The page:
EXPERIMENT #18: A MATHEMATICS OF THE BODY
If we accept as a given that the number of bones in the body remains constant throughout an individual's life, then it follows that number can be calculated mathematically. Several factors must be noted: mass, volume, the concentration of hair follicles in the back of the hand, the color of the eyes at noon and again at midnight. Steam rising from all the vents and a bicycle passing through it. The distance between the left foot and home. A mathematical formula can be found, but it will be unique for each individual.
1. As you approach the house you grew up in, the space between your bones will expand, producing a crackling sound.
2. Your mind will begin to drift (even your ears are filled with tiny bones), but it is important to remain focused.
3. Count the interval between cracks. Multiply this number by the number of rooms in the house which by now will have engulfed you.
4. Multiply this again by your struggle to breathe, divided by any Greek letter of your choosing.
5. The number may be larger than you expect. There are more bones in your hand than there are mice in the walls.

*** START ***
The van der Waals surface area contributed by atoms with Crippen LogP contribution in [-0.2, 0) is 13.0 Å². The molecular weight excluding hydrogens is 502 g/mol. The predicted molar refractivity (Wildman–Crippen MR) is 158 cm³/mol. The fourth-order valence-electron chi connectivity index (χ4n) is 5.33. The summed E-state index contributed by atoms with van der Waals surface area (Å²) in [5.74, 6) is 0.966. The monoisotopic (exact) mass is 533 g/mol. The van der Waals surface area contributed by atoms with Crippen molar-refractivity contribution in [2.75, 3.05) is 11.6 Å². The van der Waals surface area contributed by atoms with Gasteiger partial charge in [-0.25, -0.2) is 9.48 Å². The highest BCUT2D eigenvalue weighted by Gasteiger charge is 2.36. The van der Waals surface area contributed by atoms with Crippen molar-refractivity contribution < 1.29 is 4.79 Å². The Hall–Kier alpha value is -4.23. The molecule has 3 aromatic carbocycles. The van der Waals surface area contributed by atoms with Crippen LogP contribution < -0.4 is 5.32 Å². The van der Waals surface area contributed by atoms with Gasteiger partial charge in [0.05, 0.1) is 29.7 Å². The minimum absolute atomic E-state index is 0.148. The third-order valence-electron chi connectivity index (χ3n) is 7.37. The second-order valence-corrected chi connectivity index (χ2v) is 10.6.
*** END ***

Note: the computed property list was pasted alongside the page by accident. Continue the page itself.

EXPERIMENT #23: FRACTALS
The world we live in is composed of an infinite number of tiny, identical worlds. When we look through a microscope, we see a copy of the room we are sitting in, the table, our hunched form peering into another microscope. If we were capable of gaining a distant enough perspective, we would see that our room is only one of millions of rooms, each exactly the same, fitting together to form an enormous version of themselves.
1. Take a microscope to your hand and you will see a crowd of small hands. A fern is made of smaller ferns. The parts of a man are other men, each with his mouth open.
2. Peer into these mouths—do they contain other mouths?
3. If all the mouths speak at once, they are saying the same thing.
4. It is a wind. It is a train in the moment it passes your house and then disappears.
5. It is the disappearance of the train, which contains the disappearance of every train.
Gustav Fechner worked toward a mathematical description of beauty and hurt his eyes trying to understand the afterimages that come from staring at the sun. G.W. Septimus Piesse invented a comprehensive scale of correspondences between musical notes and scents and created his perfumes based on harmonics.